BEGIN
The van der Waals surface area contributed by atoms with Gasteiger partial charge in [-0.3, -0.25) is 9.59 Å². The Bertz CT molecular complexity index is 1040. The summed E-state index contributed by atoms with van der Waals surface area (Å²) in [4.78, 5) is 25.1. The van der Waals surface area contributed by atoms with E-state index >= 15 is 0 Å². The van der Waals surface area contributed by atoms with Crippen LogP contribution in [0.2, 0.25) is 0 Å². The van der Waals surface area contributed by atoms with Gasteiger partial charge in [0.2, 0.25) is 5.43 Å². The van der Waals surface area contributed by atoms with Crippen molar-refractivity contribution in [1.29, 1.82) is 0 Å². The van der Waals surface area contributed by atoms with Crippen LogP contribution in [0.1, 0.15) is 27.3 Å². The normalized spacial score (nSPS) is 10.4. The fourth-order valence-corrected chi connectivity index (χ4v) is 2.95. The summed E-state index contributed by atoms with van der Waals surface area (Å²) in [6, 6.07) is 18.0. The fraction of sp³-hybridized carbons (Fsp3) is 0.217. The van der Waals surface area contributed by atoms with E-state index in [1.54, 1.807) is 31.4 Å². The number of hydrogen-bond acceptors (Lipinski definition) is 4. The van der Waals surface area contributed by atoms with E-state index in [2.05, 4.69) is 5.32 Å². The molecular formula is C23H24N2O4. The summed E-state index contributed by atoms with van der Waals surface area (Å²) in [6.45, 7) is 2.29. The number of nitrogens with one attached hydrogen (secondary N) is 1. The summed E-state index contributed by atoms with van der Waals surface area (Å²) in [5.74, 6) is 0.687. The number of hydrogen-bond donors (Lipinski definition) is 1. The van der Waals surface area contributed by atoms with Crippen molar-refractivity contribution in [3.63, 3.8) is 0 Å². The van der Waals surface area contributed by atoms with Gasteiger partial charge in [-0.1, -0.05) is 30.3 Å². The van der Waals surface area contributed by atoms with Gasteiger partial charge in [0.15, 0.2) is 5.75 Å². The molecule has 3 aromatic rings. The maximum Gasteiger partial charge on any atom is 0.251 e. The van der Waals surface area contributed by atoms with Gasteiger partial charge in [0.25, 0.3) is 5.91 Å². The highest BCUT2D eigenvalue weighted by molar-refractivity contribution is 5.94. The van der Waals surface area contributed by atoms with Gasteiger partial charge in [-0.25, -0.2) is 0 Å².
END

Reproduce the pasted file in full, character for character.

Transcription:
The van der Waals surface area contributed by atoms with Gasteiger partial charge in [-0.3, -0.25) is 9.59 Å². The Bertz CT molecular complexity index is 1040. The summed E-state index contributed by atoms with van der Waals surface area (Å²) in [4.78, 5) is 25.1. The van der Waals surface area contributed by atoms with E-state index >= 15 is 0 Å². The van der Waals surface area contributed by atoms with Crippen LogP contribution in [0.2, 0.25) is 0 Å². The van der Waals surface area contributed by atoms with Gasteiger partial charge in [0.2, 0.25) is 5.43 Å². The van der Waals surface area contributed by atoms with Crippen molar-refractivity contribution in [1.29, 1.82) is 0 Å². The van der Waals surface area contributed by atoms with Crippen LogP contribution in [0.1, 0.15) is 27.3 Å². The normalized spacial score (nSPS) is 10.4. The fourth-order valence-corrected chi connectivity index (χ4v) is 2.95. The summed E-state index contributed by atoms with van der Waals surface area (Å²) in [6, 6.07) is 18.0. The fraction of sp³-hybridized carbons (Fsp3) is 0.217. The van der Waals surface area contributed by atoms with E-state index in [1.54, 1.807) is 31.4 Å². The number of hydrogen-bond acceptors (Lipinski definition) is 4. The van der Waals surface area contributed by atoms with E-state index in [2.05, 4.69) is 5.32 Å². The molecular formula is C23H24N2O4. The summed E-state index contributed by atoms with van der Waals surface area (Å²) in [6.45, 7) is 2.29. The number of nitrogens with one attached hydrogen (secondary N) is 1. The summed E-state index contributed by atoms with van der Waals surface area (Å²) in [5.74, 6) is 0.687. The number of hydrogen-bond donors (Lipinski definition) is 1. The van der Waals surface area contributed by atoms with Crippen molar-refractivity contribution in [3.63, 3.8) is 0 Å². The van der Waals surface area contributed by atoms with Gasteiger partial charge in [-0.1, -0.05) is 30.3 Å². The van der Waals surface area contributed by atoms with Gasteiger partial charge in [0.15, 0.2) is 5.75 Å². The molecule has 3 aromatic rings. The maximum Gasteiger partial charge on any atom is 0.251 e. The van der Waals surface area contributed by atoms with Gasteiger partial charge in [0.25, 0.3) is 5.91 Å². The highest BCUT2D eigenvalue weighted by molar-refractivity contribution is 5.94. The van der Waals surface area contributed by atoms with Gasteiger partial charge in [-0.25, -0.2) is 0 Å².